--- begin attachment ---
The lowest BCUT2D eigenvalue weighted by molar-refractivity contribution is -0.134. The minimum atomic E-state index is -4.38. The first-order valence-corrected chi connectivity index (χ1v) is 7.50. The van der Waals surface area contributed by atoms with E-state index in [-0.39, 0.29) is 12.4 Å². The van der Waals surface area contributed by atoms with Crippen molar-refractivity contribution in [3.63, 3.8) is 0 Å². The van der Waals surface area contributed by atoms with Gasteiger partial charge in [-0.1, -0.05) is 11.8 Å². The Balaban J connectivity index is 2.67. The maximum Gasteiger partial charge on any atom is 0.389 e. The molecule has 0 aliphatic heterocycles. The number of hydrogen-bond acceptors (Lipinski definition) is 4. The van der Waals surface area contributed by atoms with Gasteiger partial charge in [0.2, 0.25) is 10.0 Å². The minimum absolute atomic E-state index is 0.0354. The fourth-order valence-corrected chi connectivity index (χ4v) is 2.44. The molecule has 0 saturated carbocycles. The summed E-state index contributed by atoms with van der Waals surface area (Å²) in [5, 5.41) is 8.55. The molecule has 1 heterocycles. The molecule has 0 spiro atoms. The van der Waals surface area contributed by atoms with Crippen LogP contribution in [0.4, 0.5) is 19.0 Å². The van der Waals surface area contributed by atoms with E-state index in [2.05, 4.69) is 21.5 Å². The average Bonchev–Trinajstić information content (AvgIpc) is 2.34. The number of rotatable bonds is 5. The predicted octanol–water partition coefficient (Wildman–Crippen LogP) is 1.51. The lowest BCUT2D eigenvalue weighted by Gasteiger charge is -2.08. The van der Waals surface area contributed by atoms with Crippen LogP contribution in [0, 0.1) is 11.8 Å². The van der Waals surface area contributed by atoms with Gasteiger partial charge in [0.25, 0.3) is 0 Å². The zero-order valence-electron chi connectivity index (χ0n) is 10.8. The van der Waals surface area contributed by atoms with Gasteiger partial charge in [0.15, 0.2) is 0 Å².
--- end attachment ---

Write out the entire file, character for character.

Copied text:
The lowest BCUT2D eigenvalue weighted by molar-refractivity contribution is -0.134. The minimum atomic E-state index is -4.38. The first-order valence-corrected chi connectivity index (χ1v) is 7.50. The van der Waals surface area contributed by atoms with E-state index in [-0.39, 0.29) is 12.4 Å². The van der Waals surface area contributed by atoms with Crippen molar-refractivity contribution in [3.63, 3.8) is 0 Å². The van der Waals surface area contributed by atoms with Gasteiger partial charge in [-0.1, -0.05) is 11.8 Å². The Balaban J connectivity index is 2.67. The maximum Gasteiger partial charge on any atom is 0.389 e. The molecule has 0 aliphatic heterocycles. The number of hydrogen-bond acceptors (Lipinski definition) is 4. The van der Waals surface area contributed by atoms with Gasteiger partial charge in [0.2, 0.25) is 10.0 Å². The minimum absolute atomic E-state index is 0.0354. The fourth-order valence-corrected chi connectivity index (χ4v) is 2.44. The molecule has 0 saturated carbocycles. The summed E-state index contributed by atoms with van der Waals surface area (Å²) in [5, 5.41) is 8.55. The molecule has 1 heterocycles. The molecule has 0 spiro atoms. The van der Waals surface area contributed by atoms with Crippen LogP contribution in [0.4, 0.5) is 19.0 Å². The van der Waals surface area contributed by atoms with E-state index in [2.05, 4.69) is 21.5 Å². The average Bonchev–Trinajstić information content (AvgIpc) is 2.34. The number of rotatable bonds is 5. The predicted octanol–water partition coefficient (Wildman–Crippen LogP) is 1.51. The lowest BCUT2D eigenvalue weighted by Gasteiger charge is -2.08. The van der Waals surface area contributed by atoms with Crippen LogP contribution in [0, 0.1) is 11.8 Å². The van der Waals surface area contributed by atoms with Gasteiger partial charge in [0.25, 0.3) is 0 Å². The zero-order valence-electron chi connectivity index (χ0n) is 10.8. The van der Waals surface area contributed by atoms with Gasteiger partial charge in [0.15, 0.2) is 0 Å².